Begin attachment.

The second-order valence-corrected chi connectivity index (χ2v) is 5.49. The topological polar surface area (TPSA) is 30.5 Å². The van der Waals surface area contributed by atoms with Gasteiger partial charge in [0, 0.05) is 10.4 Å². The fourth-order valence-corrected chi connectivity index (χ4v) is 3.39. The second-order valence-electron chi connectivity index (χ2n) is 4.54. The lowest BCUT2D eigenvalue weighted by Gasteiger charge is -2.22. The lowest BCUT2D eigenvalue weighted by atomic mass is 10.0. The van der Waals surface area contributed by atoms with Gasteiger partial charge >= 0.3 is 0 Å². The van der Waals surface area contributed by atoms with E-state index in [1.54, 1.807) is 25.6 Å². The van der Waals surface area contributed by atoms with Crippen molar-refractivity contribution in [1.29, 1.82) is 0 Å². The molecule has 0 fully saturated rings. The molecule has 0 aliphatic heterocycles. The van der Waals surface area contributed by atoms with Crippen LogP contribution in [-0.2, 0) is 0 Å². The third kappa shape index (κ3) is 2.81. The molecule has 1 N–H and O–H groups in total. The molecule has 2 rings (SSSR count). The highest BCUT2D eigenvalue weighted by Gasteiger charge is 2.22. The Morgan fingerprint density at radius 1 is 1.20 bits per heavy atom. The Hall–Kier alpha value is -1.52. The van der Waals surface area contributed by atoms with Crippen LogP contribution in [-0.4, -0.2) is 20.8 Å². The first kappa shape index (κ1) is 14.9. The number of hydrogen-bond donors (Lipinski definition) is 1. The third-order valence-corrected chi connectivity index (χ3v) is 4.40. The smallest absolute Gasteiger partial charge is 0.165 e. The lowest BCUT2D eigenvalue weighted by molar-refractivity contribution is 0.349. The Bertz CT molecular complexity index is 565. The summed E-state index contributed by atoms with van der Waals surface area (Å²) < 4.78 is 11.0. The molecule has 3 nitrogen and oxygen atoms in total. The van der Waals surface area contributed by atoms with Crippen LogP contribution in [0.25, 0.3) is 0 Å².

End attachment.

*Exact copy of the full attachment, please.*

The second-order valence-corrected chi connectivity index (χ2v) is 5.49. The topological polar surface area (TPSA) is 30.5 Å². The van der Waals surface area contributed by atoms with Gasteiger partial charge in [0, 0.05) is 10.4 Å². The fourth-order valence-corrected chi connectivity index (χ4v) is 3.39. The second-order valence-electron chi connectivity index (χ2n) is 4.54. The lowest BCUT2D eigenvalue weighted by Gasteiger charge is -2.22. The lowest BCUT2D eigenvalue weighted by atomic mass is 10.0. The van der Waals surface area contributed by atoms with Gasteiger partial charge >= 0.3 is 0 Å². The van der Waals surface area contributed by atoms with E-state index in [1.54, 1.807) is 25.6 Å². The van der Waals surface area contributed by atoms with Crippen molar-refractivity contribution in [1.29, 1.82) is 0 Å². The molecule has 0 fully saturated rings. The molecule has 0 aliphatic heterocycles. The van der Waals surface area contributed by atoms with Crippen LogP contribution in [-0.2, 0) is 0 Å². The third kappa shape index (κ3) is 2.81. The molecule has 1 N–H and O–H groups in total. The molecule has 2 rings (SSSR count). The highest BCUT2D eigenvalue weighted by Gasteiger charge is 2.22. The Morgan fingerprint density at radius 1 is 1.20 bits per heavy atom. The Hall–Kier alpha value is -1.52. The van der Waals surface area contributed by atoms with Crippen LogP contribution in [-0.4, -0.2) is 20.8 Å². The first kappa shape index (κ1) is 14.9. The number of hydrogen-bond donors (Lipinski definition) is 1. The third-order valence-corrected chi connectivity index (χ3v) is 4.40. The smallest absolute Gasteiger partial charge is 0.165 e. The lowest BCUT2D eigenvalue weighted by molar-refractivity contribution is 0.349. The Bertz CT molecular complexity index is 565. The summed E-state index contributed by atoms with van der Waals surface area (Å²) < 4.78 is 11.0. The molecule has 3 nitrogen and oxygen atoms in total. The van der Waals surface area contributed by atoms with Crippen LogP contribution in [0.25, 0.3) is 0 Å².